I'm curious, what specifically about your engine gives you the impression that it is a 1962 or 1963? We may be able to help you to confirm this, if you would post one or more pictures of the details of your engine compartment. The photographs below may also be helpful to you. The first three photographs show the location of the engine serial number and the cylinder head casting number. The latter may be somewhat difficult to see because it may be blocked from view by engine sheet metal, but it can be found adjacent to the end of the valve cover, as shown in the picture. The serial number does not include a model year, but the last two digits (letters) helps to identify the engine. However, that two letter code often overlaps multiple model years. But it still could be a useful clue. The cylinder head casting number is more specific to one model year, so if you can get that from either head it might help to confirm the nature of your engine. Other characteristics like the cooling fan design and crankshaft pulley can also provide clues — but these components are easily transferable from one model year to the next so they may not be conclusive. After 50 years or so, Corvair engines often become a combination of parts from a wide range of engines. It sometimes takes a little detective work to truly determine exactly what you are working with. If you could post some photographs and detailed comments concerning your suspicions we could help you to confirm the engine in your car.

Engine cases usually have an engine serial number stamped near the top cover mounting area, near where the oil filter adapter mounts...

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You also mentioned that your main goal is to "get it on the road". If you could describe the condition of your car in more detail and post additional photographs of areas that are questionable or problematic you would likely receive many comments and suggestions from members of the Corvair Forum. The experience and background of many Corvair owners on the Corvair Forum may be useful to you. We like to help!

Speaking of help, have you considered contacting a local club chapter of CORSA (Corvair Society of America)? There are several club chapters scattered around Pennsylvania and in New Jersey. Club members can also be very helpful and can provide recommendations that are more specific to your area with regard to Corvair ownership. Technical training classes, car shows, competition events, and family-friendly things like picnics and scenic drives can all make Corvair ownership just that much more enjoyable. The link I provided earlier in my previous posts under the title "Common and Useful Websites" includes a link that will list all of the CORSA club chapters in America. Hopefully one or more of them is close to you.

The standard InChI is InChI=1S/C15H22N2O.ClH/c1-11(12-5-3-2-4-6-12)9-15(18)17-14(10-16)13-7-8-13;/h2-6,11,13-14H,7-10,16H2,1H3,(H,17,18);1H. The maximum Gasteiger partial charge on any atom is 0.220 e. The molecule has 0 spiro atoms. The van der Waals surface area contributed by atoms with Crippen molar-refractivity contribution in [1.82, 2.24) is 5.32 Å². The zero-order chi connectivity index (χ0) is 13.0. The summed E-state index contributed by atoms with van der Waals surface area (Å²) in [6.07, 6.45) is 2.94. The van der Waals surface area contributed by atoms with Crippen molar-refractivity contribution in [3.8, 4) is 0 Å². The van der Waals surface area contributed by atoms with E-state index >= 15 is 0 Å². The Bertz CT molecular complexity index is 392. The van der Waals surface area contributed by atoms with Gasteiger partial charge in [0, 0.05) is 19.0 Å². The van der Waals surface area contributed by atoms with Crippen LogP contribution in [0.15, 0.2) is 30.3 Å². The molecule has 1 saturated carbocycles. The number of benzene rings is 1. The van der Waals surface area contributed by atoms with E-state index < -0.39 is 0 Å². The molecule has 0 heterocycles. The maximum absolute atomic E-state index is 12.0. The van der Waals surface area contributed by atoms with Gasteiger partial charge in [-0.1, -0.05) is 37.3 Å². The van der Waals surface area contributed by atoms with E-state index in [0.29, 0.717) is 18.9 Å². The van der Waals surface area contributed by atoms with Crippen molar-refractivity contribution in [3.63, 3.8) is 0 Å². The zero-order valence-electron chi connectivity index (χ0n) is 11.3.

I'm looking forward to hearing back from you and seeing more pictures of your car.
Brad Bodie
Lake Chatuge, North Carolina
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6Gun_Joe
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Joined: Thu May 18, 2017 4:56 am

Re: New to Corvairs

Unread post by 6Gun_Joe » Mon Jun 05, 2017 4:41 am

Don't have time to go into details right now but I took a few pictures. Thanks for the help and encouragement by the way.
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bbodie52
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Re: New to Corvairs

Unread post by bbodie52 » Mon Jun 05, 2017 7:51 am

T0601ZH
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T = Tonawanda, New York (GM Tonawanda Engine Plant)
http://media.gm.com/media/us/en/gm/comp ... wanda.html
0601 = Engine manufacturing date (month and date). June 1st.
ZH = Late 1961 - 80 HP Automatic Transmission (900 Monza Only)
ZH = 1962-1963 - 84 HP Automatic Transmission (900 Monza Only)

Based on the cooling fan type, crankshaft pulley, late distributor design (1962-1969), the location of the oil pressure sending unit (next to the generator, as found on late 1962-1963 engines), and automatic choke carburetors, the engine would appear to be 1962-1963. However, there is no Positive Crankcase Ventilation (PCV) system visible — indicating the presence of a Road Draft Tube. That would likely make it a 1962 engine.

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Brad Bodie
Lake Chatuge, North Carolina